Daniel Ellsberg, the former government analyst who leaked a trove of classified documents that became known as the “Pentagon Papers” and has lived near Berkeley for more than four decades, announced that he has been diagnosed with terminal cancer.
In a Facebook post Thursday, Ellsberg wrote that doctors told him that he has inoperable pancreatic cancer, and estimated he has three to six months to live. Ellsberg, 91, has decided to forgo chemotherapy.
Ellsberg and his wife, Patricia, moved to a home in Kensington several years after his leak of the Pentagon Papers — 7,000 pages detailing how the United States misled the public about the Vietnam War while escalating its involvement in the conflict over more than two decades — made him among the most famous whistleblowers ever. He has worked since then working to raise awareness of the threat of nuclear war.
“When I copied the Pentagon Papers in 1969, I had every reason to think I would be spending the rest of my life behind bars,” Ellsberg wrote in his Facebook post.
But after the attempt to prosecute him on espionage charges failed, Ellsberg continued, “I was spared the imprisonment I expected, and I was able to spend the last fifty years with Patricia and my family, and with you, my friends. What’s more, I was able to devote those years to doing everything I could think of to alert the world to the perils of nuclear war and wrongful interventions: lobbying, lecturing, writing and joining with others in acts of protest and non-violent resistance.”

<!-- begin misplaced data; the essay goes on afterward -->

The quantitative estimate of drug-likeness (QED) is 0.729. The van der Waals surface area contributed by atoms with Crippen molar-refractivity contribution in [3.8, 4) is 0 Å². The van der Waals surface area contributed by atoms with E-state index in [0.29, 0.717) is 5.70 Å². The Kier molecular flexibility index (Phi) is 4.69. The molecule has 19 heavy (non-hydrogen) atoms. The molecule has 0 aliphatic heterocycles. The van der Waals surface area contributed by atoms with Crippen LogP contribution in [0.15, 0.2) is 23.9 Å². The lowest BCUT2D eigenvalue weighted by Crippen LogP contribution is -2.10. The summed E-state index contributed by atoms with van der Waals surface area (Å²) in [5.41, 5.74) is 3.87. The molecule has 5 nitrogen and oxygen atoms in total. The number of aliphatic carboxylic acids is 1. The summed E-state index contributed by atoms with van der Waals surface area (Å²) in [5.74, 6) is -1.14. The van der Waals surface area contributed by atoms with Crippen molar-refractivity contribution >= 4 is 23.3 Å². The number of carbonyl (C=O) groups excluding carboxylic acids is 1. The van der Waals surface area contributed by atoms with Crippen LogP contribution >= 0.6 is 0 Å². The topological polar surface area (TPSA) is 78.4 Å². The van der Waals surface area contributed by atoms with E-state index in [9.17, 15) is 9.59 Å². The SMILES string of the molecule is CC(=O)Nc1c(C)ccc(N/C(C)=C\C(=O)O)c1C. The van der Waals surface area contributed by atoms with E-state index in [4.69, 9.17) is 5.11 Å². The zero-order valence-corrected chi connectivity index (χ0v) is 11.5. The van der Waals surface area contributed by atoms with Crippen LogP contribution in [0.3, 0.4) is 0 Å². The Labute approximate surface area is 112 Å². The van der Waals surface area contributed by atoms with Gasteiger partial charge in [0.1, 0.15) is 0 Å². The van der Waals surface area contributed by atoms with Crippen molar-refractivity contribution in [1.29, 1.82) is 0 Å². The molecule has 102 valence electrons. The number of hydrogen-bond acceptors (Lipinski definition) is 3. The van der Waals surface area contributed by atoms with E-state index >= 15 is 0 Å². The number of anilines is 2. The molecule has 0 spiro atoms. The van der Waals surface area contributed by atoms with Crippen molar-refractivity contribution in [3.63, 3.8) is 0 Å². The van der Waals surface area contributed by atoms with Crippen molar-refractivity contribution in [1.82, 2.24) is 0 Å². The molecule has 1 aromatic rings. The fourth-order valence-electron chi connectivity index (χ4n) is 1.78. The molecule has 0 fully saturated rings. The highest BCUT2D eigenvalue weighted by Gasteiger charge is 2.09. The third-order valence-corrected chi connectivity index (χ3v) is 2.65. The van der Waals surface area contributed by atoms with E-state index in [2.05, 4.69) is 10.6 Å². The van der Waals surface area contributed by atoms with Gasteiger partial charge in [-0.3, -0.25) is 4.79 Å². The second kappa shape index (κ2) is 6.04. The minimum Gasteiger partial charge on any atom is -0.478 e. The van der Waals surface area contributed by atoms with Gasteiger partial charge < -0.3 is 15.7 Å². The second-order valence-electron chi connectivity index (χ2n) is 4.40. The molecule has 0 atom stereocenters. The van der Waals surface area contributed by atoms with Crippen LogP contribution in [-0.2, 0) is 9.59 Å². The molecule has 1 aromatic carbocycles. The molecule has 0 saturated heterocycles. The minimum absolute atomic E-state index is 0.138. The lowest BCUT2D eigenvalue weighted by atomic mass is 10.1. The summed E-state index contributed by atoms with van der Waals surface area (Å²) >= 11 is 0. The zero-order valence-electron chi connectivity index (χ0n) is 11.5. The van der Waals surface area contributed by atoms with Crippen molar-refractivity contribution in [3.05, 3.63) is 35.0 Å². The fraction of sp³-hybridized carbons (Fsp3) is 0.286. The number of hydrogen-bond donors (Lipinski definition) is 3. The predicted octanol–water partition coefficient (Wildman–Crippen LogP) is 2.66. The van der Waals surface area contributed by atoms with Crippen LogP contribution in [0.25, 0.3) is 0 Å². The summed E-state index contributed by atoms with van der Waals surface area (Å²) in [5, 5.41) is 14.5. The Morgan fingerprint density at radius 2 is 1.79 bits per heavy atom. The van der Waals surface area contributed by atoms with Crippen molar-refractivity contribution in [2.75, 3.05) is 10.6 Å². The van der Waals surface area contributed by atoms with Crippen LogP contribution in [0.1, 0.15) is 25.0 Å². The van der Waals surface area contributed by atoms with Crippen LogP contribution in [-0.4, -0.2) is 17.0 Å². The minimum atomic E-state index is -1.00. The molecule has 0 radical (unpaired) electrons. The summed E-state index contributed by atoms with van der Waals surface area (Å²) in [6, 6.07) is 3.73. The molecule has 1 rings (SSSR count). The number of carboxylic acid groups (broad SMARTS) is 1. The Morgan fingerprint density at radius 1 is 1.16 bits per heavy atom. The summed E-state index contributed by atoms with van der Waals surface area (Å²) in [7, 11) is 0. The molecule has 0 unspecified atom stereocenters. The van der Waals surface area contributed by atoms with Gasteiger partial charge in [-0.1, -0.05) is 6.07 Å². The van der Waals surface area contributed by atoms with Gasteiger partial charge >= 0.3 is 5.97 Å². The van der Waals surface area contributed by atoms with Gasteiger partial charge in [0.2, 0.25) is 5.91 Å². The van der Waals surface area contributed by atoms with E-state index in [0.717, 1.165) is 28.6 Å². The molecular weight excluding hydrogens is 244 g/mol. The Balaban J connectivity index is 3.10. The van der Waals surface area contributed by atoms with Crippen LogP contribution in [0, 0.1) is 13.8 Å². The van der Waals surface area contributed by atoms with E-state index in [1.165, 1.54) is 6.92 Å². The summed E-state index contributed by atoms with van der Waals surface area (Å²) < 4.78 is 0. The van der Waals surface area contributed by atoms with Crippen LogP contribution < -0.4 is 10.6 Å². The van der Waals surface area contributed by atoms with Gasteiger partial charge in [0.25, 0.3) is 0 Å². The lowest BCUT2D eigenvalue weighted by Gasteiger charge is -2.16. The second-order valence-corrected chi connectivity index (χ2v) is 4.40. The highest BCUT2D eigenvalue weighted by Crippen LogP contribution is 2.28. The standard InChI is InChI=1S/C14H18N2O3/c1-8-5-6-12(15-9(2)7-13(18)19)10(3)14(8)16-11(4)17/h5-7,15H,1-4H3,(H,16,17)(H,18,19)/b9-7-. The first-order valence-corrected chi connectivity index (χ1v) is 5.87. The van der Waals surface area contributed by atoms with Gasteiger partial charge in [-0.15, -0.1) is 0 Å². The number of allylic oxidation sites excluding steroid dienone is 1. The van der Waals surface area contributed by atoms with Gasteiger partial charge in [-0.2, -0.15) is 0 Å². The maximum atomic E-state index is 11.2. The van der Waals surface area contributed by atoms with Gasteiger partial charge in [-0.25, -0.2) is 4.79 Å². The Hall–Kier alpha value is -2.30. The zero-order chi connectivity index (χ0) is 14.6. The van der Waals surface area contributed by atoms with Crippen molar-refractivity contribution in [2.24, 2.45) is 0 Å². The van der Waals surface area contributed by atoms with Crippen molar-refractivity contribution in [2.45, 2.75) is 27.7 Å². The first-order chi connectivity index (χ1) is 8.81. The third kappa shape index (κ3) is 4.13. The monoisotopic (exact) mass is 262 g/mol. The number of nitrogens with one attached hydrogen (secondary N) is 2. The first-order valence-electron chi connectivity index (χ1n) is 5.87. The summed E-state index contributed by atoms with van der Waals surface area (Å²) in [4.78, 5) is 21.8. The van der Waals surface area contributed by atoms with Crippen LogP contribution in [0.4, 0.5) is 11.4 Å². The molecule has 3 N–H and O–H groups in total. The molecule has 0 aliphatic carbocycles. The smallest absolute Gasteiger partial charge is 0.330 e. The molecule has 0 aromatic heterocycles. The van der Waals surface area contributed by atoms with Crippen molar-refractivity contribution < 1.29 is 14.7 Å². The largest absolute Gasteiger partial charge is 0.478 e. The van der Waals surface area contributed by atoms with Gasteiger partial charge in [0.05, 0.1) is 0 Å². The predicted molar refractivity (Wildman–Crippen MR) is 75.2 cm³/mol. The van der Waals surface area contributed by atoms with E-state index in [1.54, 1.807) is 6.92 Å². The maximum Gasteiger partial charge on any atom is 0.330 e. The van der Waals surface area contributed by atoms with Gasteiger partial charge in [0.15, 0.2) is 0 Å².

In 2017, Ellsberg published “The Doomsday Machine: Confessions of a Nuclear War Planner.” Speaking with Berkeleyside soon after the book was released, Ellsberg said he believed the world was careening toward a nuclear war that would wipe out humanity, and that his fear of such a conflict had prompted him to leak the Pentagon Papers.
“I’m happy to know that millions of people — including all those friends and comrades to whom I address this message — have the wisdom, dedication, and moral courage to carry on with these causes, and to work unceasingly for the survival of our planet and its creatures,” he wrote in the Facebook post.
Ellsberg said he is not in pain and has continued doing interviews and working since receiving his diagnosis on Feb. 17. He said he plans to continue that work for as long as he is able.
“You’ll be hearing from me as long as I’m here,” Ellsberg wrote.